T: Yes! They are bedfellows and I want them to sit side by side. The Pocket Film of Superstitions is a continuation of the filming style of Bella but with a bit more money and care thrown at it. It is, again, in a sort of pseudo-documentary style but there is no fascinating story to hang onto like there is with Bella. It is a series of vignettes exploring various superstitions through the ages – it is a more risky approach but I hope all of the silly dadaist humour mixed with creepy and fantastical sequences come together to provide the viewer with a lot of fun and atmosphere. It is feature length this time round and there will be a few familiar faces in the mix too. Already we have Caroline Munro and Lynn Lowry and there are more to come! I would very much like to take these styles further after this one. I have sights on upping the ante, so to speak, so will be taking things in yet another direction whilst retaining some of the looks.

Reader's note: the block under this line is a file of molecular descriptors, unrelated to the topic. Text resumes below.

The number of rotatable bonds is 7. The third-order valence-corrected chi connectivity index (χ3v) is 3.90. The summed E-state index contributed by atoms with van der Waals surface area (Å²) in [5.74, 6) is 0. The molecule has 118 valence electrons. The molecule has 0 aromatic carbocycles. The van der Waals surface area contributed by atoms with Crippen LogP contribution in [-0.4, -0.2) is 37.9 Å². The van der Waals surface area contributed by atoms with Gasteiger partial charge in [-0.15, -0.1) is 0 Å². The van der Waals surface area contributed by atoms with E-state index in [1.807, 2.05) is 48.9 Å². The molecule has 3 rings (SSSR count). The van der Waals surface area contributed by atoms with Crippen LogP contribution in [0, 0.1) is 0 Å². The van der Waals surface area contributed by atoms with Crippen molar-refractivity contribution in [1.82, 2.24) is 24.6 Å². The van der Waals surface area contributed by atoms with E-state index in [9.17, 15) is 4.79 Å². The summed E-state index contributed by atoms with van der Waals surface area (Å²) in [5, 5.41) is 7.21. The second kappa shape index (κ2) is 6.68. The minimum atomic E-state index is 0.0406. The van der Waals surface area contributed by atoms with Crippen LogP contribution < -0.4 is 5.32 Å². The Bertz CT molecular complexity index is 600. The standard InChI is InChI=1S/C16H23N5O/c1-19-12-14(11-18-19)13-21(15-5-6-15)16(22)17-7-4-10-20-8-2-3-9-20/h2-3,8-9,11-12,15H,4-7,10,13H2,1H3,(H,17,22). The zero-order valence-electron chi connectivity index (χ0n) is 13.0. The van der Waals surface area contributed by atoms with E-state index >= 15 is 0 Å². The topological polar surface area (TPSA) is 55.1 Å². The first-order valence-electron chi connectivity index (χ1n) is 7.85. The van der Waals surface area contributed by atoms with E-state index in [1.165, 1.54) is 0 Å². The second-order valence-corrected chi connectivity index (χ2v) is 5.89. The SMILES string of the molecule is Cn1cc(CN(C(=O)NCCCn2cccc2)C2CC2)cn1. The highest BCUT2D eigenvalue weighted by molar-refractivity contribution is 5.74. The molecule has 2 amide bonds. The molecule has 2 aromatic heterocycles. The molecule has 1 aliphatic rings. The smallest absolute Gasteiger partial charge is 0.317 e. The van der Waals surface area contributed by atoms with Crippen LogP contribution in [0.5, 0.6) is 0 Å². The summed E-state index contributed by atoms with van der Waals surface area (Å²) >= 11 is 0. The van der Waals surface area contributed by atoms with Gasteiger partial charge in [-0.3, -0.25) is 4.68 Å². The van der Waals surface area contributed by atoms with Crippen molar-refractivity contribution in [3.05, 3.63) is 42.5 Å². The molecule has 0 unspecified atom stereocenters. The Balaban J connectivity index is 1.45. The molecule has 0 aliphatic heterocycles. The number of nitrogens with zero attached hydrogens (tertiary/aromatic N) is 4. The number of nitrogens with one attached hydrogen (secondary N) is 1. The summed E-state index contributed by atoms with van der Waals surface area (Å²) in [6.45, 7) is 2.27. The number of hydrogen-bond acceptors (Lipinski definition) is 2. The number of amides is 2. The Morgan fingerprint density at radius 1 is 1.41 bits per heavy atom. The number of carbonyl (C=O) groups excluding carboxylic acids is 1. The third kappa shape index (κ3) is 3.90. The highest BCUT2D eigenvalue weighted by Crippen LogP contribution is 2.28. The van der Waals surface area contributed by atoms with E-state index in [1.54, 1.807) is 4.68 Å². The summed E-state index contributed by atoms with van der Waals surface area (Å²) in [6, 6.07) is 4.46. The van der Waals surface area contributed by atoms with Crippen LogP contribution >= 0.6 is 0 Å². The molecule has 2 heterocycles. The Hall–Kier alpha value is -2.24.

E: Lastly, what other projects are you working on?
T: Mainly looking at getting The Pocket Film finished as we’ve been held back a bit in the last year thanks to the world coming to a halt. It has been quite a mammoth undertaking for someone working with next to nothing but I like to keep things ambitious. Preparing the Bella Blu+DVD has taken up most of my time recently though. It has an alternative silent movie version of the film with three scores to choose from and a bonus featurette which riffs on Fortean and paranormal television shows of yesteryear.
Many thanks to Tom Lee Rutter for taking the time to answer our questions! You can watch the trailers for Bella in the Wych Elm and The Pocket Film of Superstitions below, and order a copy of Bella here.